Early reconnaissance visits showed potential!
It looked good from the off. Ideally I was after a doubles water with the outside chance of something unexpected, and on the very first visit just as I was giving Izaak his first ‘this, son, is a carp lake’ talk, a lovely mid-double mirror leapt clear out of the water not more than three rod-lengths from the bank, and within the hour I’d spotted another half dozen over the ten pound mark and many more a little below. Several reccies followed during the coming weeks, and each time I learnt more about their patrol routes and where they tended to show up at various times of the day. I knew it might all change come the start of the season once bombarded with lines and leads, but it was a start at least. Ever one for the challenge, I decided that my only means of capture would be to surface fish for the carp, which would also hopefully allow for me to target some of the larger inhabitants.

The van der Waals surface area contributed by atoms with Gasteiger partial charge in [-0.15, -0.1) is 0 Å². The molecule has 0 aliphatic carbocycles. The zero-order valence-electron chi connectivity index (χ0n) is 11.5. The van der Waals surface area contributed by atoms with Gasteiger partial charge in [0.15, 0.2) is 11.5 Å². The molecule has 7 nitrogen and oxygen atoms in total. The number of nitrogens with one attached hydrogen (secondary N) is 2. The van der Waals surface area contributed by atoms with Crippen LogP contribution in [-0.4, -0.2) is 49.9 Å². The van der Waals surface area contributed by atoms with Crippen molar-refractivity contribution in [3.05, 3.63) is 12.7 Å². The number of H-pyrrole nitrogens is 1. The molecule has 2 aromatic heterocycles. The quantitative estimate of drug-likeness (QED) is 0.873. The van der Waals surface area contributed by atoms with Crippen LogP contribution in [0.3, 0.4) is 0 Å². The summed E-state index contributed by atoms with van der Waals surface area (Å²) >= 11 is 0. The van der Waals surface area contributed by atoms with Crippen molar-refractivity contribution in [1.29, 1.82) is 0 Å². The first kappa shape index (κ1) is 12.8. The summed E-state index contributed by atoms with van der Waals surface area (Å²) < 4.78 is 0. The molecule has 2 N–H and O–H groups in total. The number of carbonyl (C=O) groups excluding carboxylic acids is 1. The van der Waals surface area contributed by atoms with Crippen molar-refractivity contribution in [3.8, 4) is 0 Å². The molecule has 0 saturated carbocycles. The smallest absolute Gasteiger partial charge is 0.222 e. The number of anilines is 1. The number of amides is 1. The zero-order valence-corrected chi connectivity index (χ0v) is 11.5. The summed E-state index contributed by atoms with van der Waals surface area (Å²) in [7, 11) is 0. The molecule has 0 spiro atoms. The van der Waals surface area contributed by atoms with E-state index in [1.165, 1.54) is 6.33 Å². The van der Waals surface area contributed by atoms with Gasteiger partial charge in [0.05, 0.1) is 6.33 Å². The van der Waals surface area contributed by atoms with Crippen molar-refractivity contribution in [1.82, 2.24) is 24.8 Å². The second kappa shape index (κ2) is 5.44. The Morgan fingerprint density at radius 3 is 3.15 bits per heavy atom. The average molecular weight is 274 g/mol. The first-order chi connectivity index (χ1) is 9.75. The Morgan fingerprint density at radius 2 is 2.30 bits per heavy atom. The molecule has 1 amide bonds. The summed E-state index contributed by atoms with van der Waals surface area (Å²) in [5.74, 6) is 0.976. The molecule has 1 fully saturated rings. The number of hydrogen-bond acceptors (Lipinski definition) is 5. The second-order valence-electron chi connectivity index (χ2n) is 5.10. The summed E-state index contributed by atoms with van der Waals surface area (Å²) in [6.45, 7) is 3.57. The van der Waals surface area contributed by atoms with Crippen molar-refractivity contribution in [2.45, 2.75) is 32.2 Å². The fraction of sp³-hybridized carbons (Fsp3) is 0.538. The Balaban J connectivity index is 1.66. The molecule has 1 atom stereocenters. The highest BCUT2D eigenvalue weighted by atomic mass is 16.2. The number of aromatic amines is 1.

In between reccies on the park lake I was off out looking at lots of other waters whenever I got the chance. To be honest it was a refreshing challenge, the hard grind of the Top Pool had been the norm for so long that it was nice to have something new to excite the mind. My other challenge for the year was to try and target a carp from the Caldon Canal. The Caldon runs from Etruria, Stoke-on-Trent, for around 18 miles before ending in Froghall. It was originally built to carry limestone from Caldon Low but now sees only boat traffic from tourists. There is one branch off the main canal which runs for about three miles and ends about half a mile from my house where a feeder stream from Rudyard reservoir meets it in order to supply the whole of the canal with water. The canal has quite a place in my heart, when I grew up as a kid down in Consall Forge our cottage backed right onto the Caldon – I could literally dangle a rod out of my bedroom window into the canal! There have been many reportings of carp to mid-twenties at the far end of the canal where it meets the Trent and Mersey, but I much prefer the stretches around Leek, Cheddleton and over towards Froghall. In years gone by clubs used to hold leases on most stretches and bankside vegetation was whittled away to nothing as club matches took place week in week out, but with most clubs relinquishing stretches many years ago the banks have turned into a carp anglers heaven, overhanging trees, rhododendron bushes, huge beds of marginal reed mace and lilies – what more could you ask for? Well, fish I suppose! That was the only unknown quantity – were there any carp in the stretches I wanted to target?